I have a Li-ion Polymer Battery (Apple 616-0550), 3.7V 3.44Wh (~930mAh) salvaged from an iPod Touch 4th. What do I need to know in order to build a recharging circuit for this type of battery? Preferably, from a 5V or 9V power source.
\$\begingroup\$ I think that you can find similar questions, like electronics.stackexchange.com/questions/12237/… or electronics.stackexchange.com/questions/22851/… \$\endgroup\$– clabacchioJan 20, 2012 at 23:03
\$\begingroup\$ @clabacchio Thanks, but those questions don't help me too much with building my own charger (circuit topologies, recommended ICs etc.) \$\endgroup\$– m.AlinJan 20, 2012 at 23:11
\$\begingroup\$ Did you build a charger? Did it work OK? \$\endgroup\$– Russell McMahon ♦Jan 5, 2014 at 10:22
\$\begingroup\$ @Russell I didn't, sorry.. \$\endgroup\$– m.AlinJan 5, 2014 at 10:28
What they said
Single chip custom IC based.
Various manufacturers make single IC LiIon / Lipo chargers that need no external transistors to function. One sich is Maxim's MAX8=8934A / 8934E. This is not necessarily the best solution available, but is very flexible and very competent. It allows USB or mains (via power pack) input, charge and discharge control, low power inbuilt LDO 3V3 regulator and much more. Cost is about $US5.20 /1 from Digikey in stock. This is about 4 x the complete parts cost of my "simplest possible" solution below - but it is far more capable. It's in a beginner unfriendly 28 pin TQFN package.
A typical circuit diagram is provided at the end of this post.
Block diagram only:
- Simplest possible (almost) that will work well enough is a supply that is current limited to 930 mA and voltage limited to 4.0 to 4.1 V. I say 930 mA based on a 1C max charge rate. If you are SURE that the manufacturer says you can charge this at > 1C then consider doing so BUT as a general rule, 1C is a safe max rate for LiIon of various flavours. SOME LiPoly allow you much faster rates, but there is no guarantee without specific data.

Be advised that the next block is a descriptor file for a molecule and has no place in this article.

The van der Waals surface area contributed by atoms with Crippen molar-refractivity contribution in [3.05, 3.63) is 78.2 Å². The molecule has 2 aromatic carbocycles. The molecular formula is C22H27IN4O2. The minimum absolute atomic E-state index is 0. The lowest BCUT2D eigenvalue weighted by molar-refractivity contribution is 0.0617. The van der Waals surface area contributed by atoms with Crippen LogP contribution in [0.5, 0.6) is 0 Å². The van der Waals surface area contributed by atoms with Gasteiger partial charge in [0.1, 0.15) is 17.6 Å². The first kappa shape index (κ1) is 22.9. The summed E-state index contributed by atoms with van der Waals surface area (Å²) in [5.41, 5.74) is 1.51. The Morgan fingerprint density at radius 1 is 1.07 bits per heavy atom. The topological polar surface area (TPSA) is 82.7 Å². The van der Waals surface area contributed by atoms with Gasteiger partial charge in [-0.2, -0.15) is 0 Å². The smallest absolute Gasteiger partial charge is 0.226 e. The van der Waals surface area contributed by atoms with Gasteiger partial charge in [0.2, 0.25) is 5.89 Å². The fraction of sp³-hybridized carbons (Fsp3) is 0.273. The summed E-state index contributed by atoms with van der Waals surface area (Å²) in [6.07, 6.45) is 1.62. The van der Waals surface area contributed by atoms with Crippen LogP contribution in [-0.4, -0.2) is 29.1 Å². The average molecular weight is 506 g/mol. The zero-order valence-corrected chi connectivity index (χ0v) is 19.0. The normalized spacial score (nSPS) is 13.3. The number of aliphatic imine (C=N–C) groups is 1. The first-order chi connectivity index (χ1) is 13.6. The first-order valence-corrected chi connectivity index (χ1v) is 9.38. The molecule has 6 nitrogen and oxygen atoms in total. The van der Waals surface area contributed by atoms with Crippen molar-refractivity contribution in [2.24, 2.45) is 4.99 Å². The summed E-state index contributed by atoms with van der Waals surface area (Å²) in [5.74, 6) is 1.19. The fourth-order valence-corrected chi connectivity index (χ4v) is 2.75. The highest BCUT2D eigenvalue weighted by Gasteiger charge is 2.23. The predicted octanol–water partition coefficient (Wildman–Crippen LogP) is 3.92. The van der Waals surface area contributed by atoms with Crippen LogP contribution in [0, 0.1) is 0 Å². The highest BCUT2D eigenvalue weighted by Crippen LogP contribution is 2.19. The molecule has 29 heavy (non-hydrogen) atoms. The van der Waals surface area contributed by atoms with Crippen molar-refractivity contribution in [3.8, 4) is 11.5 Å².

The constant current supply works when the cell is below 4.0V and the constant voltage take over thereafter.
If you are happy to operate it from a 9V supply then 2 x LM317 would do.
2 x LM317 , 3 x resistors, a few caps. See below.
LM317 pricing Digikey from $US0.64/1 in stock.
1st LM317 = constant current 900 mA.
Vin to In
Vout from Adj
R from Adj to Vout = Vref/Ilim = 1.25/0.9 = 1.4 ohms. You may need to combine some standard R values to get this.
2ns LM317 = constant voltage at say 4.0V.
Rlow = say 1k Rhigh = (4.0-1.25)/1.25 x 1k = 2k2.
Scale resistors in that ratio as desired to suit data sheet requirements
LM317 constant current:
LM317 constant voltage
(3) My answer here gives some good related background re what capacity you can expect for what end voltage etc. DO NOT use 4.2V. No need. shortens life risks going too far.
This shows capacity achieved with Voltage and time
Be aware of LM317 dropout voltage = necessary drop across IC to operate it. Shown below. The constant current will drop dropout + Vrsense = say 2.3 + 1.25 = 3.55V.
The constant V will drop Vout + dropout = 4.0 + 2.3 = 6.3V.
So notionally you will need 3.55 + 6.3 = 9.85V = 10V.
In practive you can probably use slightly less, but not much.
MAX8934x typical circuit diagram.
Microchip do a number of li-poly charger ICs - the datasheets & appnotes for these would be a good start. For example, the MCP73837.
Microchip MCP73837 / 73838 single IC charger datasheet.
Or the even simpler 500 mA capable MCP73831 which cost about 70 cents and are in a small but almost beginner friendly 5 pin SOT23 package.
For battery charger ICs, you can start with these vendors and read the data sheets and related app notes. There are some decisions you have to make to whittle down the list of available choices, such as do you want a linear or switching regulator, what will be the input voltage range (maybe 5-12V for your case), how many cells in what series/parallel configuration (one cell for your case), etc.
For some general background on charging batteries check out Battery University.